Child obesity has quickly become a major problem in America, the degree to which may not even be fully realized at this point. To consider all the aspects of obesity, a systems approach is necessary in identifying all factors involved. From this perspective, a more encompassing view of the prevalence of child obesity can be observed.
Statistics show that the prevalence of child obesity has dramatically increased in America with a rate that is triple of that 30 years ago. This very disturbing trend needs serious and immediate attention. Recent information provided by the Centers for Disease Control and Prevention indicate that 17 percent of children between the ages of two and nineteen are severely overweight. Actual numbers are expected to be much higher as regularly conducted surveys indicate people tend to provide incorrect information concerning their weight and height. The Harvard School of Public Health also indicates that the prevalence of child obesity in the U.S. has been grossly underestimated and is of proportions that are rapidly spinning out of control.
Child obesity can be attributed to several factors. A child’s eating habits, physical activity level, hormones, genetics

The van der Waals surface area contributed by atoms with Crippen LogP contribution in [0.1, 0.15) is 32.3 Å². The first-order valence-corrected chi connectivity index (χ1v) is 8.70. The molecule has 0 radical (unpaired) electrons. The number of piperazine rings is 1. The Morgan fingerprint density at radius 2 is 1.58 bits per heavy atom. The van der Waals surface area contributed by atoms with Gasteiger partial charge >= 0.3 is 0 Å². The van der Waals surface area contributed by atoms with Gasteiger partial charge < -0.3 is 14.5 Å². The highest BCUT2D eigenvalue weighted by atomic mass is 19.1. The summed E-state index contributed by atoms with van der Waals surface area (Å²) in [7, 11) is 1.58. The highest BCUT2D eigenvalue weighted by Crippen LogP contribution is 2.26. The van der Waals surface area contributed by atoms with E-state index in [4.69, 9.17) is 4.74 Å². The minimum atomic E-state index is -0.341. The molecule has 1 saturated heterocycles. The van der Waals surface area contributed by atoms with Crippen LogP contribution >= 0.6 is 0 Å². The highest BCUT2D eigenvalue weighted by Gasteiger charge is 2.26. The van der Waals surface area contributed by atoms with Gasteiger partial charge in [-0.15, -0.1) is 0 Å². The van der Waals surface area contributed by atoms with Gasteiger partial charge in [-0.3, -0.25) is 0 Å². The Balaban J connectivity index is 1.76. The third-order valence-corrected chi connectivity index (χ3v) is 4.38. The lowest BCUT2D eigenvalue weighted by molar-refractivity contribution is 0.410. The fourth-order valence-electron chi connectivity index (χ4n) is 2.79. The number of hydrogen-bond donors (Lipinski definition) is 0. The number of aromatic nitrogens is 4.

and environmental considerations are all involved in the picture of child obesity. Obesity involves both physical and emotional problems. While medical risks for diabetes among others are well known, these children typically suffer from low self-esteem and social isolation from peers, which has equally devastating effects on child development.
The prevalence of diabetes in society is no longer considered just an eating problem, but now a lifestyle concern involving not just the child, but also the whole family. Parents of overweight children are often not aware of the risks of obesity and unwittingly contribute to an environment and attitudes that foster obesity. Some child health advocates go to the lengths of considering the allowance of child obesity as serious child abuse as parents are largely responsible for children’s diets.
Children that are overweight need to be involved in more and regular physical activities while being less involved in sedentary functions such as watching television. Parents should take an active role in providing healthy eating choices and limiting or eliminating unhealthy snacking foods from the home. Enrolling children in after school clubs and activities, sporting teams and summer camp activities is one way to increase their activity level. This will also help them in gaining self-confidence and in socializing with other children. Just as diet has to be controlled by the parents at home, a child’s physical activity level needs to be actively monitored by parents as well.
Children rely on their parents for their well-being, and obesity puts a child’s well-being at risk. Taking steps to prevent obesity as well as to rehabilitate an obese child is important. Not addressing a child’s obesity can put them at serious risk.